plan is grandfathered
       Must provide specific notice to participants in “any plan
        materials”
         Model language set forth in regulations


                             Nuyen, Tomtishen and Aoun, P.C.                24
Grandfathered Health Plans
   Loss of grandfathered status
       Switching insurers will result in loss of grandfathered health
        plan status as respects the insured plan or option
           Exception for union plans
           Results in insurer lock-in
       Reduction in all or substantially all benefits for a particular
        condition
           Example: Mental health/eliminating counseling
       Annual limits establishment or changes
           Establishing any annual limits if the plan had no limits previously
           Establishing an annual limit that is less than the plan’s lifetime limit
            (before such limit was eliminated)
           Lowering the annual limit if the plan had an annual limit previously


                                 Nuyen, Tomtishen and Aoun, P.C.                       25
Grandfathered Health Plans
   Loss of grandfathered status
       Changing contribution rates by more than 5
        percentage points
       Cost sharing changes:
           Establishing any increase in co-insurance percentages
           Increasing deductibles or out of pocket maximums by an
            amount greater than CPI Medical + 15 percentage points
           Increasing co-payments by more than the greater of
               $5.0 plus CPI Medical, or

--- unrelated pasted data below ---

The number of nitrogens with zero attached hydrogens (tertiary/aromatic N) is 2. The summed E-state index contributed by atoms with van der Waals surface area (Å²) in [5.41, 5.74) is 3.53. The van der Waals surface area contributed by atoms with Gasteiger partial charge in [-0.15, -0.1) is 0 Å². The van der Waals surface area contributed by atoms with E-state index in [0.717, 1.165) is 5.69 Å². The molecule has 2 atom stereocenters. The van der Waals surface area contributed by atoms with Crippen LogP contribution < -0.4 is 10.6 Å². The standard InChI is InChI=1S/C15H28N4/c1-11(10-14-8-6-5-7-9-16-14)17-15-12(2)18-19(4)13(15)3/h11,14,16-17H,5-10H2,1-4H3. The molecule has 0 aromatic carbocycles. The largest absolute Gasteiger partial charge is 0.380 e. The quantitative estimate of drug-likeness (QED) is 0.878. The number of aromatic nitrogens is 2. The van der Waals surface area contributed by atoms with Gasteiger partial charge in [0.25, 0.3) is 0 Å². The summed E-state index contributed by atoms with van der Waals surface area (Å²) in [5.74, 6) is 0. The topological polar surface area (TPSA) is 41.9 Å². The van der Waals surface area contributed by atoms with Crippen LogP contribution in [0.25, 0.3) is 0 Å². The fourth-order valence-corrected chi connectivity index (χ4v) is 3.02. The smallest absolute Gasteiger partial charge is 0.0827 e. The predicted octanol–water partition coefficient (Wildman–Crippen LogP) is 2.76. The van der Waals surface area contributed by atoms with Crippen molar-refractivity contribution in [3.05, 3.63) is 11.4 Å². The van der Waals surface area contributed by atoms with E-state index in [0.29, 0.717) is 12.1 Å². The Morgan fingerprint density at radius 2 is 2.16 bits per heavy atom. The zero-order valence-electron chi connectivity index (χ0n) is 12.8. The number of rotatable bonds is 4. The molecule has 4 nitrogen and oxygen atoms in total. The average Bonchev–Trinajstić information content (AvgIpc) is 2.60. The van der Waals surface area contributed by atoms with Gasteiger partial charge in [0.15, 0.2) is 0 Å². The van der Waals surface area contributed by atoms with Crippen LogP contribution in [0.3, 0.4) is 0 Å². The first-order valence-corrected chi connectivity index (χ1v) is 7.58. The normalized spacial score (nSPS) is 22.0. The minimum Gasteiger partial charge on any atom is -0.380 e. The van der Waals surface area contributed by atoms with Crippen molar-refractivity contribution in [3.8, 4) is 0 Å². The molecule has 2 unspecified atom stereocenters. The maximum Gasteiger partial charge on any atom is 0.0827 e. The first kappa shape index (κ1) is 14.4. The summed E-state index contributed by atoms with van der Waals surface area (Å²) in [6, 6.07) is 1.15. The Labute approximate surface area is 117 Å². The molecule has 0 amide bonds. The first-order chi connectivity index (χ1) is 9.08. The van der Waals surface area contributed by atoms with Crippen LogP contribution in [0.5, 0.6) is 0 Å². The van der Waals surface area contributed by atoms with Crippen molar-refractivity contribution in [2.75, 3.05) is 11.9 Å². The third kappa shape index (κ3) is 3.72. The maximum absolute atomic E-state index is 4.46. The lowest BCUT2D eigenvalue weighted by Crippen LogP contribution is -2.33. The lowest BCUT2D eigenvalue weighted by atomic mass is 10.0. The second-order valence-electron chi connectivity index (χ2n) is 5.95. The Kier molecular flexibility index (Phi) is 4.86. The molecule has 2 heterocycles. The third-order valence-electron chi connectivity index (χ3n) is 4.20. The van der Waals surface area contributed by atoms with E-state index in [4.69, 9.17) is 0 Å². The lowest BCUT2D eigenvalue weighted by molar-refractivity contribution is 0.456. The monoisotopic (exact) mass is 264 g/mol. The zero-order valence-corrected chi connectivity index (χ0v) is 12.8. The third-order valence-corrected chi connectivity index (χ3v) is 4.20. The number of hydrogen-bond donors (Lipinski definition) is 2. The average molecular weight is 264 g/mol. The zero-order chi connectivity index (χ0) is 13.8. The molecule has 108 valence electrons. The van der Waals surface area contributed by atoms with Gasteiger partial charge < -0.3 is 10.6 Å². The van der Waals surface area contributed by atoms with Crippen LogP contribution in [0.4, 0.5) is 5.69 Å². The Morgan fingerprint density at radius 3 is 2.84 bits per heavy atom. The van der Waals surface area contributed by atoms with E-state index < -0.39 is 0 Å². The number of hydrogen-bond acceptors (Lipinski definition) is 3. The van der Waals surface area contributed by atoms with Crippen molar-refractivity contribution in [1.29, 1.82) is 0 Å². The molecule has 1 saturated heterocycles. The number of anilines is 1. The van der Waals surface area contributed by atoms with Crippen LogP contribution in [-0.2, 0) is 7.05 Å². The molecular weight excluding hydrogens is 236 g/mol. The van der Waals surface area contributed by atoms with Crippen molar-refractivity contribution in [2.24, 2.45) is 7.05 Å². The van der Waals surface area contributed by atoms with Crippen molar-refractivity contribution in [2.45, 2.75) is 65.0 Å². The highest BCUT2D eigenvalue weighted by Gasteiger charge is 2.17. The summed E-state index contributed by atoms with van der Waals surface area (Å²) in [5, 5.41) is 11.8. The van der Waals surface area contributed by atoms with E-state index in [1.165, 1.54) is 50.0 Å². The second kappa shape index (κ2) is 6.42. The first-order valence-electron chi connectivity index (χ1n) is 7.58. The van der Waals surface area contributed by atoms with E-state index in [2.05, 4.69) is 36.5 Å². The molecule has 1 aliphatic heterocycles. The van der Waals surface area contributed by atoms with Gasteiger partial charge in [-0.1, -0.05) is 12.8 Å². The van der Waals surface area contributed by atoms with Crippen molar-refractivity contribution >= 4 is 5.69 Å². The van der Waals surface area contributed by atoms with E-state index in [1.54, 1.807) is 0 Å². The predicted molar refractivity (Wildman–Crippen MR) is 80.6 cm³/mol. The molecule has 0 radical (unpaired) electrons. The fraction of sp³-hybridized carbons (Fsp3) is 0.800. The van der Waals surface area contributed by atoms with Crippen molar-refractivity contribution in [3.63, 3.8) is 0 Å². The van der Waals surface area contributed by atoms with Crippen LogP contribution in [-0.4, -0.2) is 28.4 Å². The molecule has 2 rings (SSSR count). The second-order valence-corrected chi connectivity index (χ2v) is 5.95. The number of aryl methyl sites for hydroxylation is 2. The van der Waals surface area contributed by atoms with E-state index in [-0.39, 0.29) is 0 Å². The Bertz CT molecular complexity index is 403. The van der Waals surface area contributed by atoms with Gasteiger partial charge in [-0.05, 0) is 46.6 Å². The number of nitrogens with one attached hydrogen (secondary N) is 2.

   CPI Medical + 15 percentage points




                               Nuyen, Tomtishen and Aoun, P.C.       26
Grandfathered Health Plans
   Changes that WILL NOT result in the loss of
    grandfathered status
       Changes to premiums
       Changes to comply with state or federal law
       Changes to voluntarily adopt provisions of health
        reform law
       Changes in third party administrators
       Changes in status (insured versus self-funded)*
       Changes in prescription drug formulary*
       Changes in provider network*
                *Agencies invited comment on these changes

                           Nuyen, Tomtishen and Aoun, P.C.   27
Grandfathered Health Plans
   Maintaining grandfathered status—is it worth it?
       Need to weigh benefits of avoiding costly new requirements,
        such as first dollar preventive services and limitations on cost
        sharing, against burden of limited flexibility to change insurers,
        contribution rates and cost sharing
       For insured plans, need to consider rating issues
           Does employer want carrier to use health status and claims
            experience (not permitted for small group beginning in 2014)
           Risk pool associated with grandfathered products is not pooled
            with reform plans
       If offering an insured plan, need to consider ability to switch
        carriers/insurer lock-in
       Agencies estimate of plans losing status by 2013: Small group
        49-80%; Large group 34-64%

                               Nuyen, Tomtishen and Aoun, P.C.               28
Key State Issues
   Insurance Market Reform
       Risk adjustment will become exceptionally important in
        2014
           To be established and administered by the state
               HHS to provide standards
           Need to identify how much variation should be eliminated via
            adjustment
       Guarantee issue obligation may be limited by open
        enrollment periods
           Critical to ensure plan solvency in light of risk of adverse
            selection/jumper & dumper risk



                                Nuyen, Tomtishen and Aoun, P.C.            29
Key State Issues
   Insurance Market Reform
       Need to determine whether to create a singular process
        to review premium rates and determine reasonableness
           Ability to obtain grant funds
           Will all rates become “file and approve”?
       State must define permitted geographic rating areas
       State may merge individual and small group markets
           Massachusetts experience: Lowered individual premium rates
            but increased small group rates
       Numerous Insurance Code provisions need to be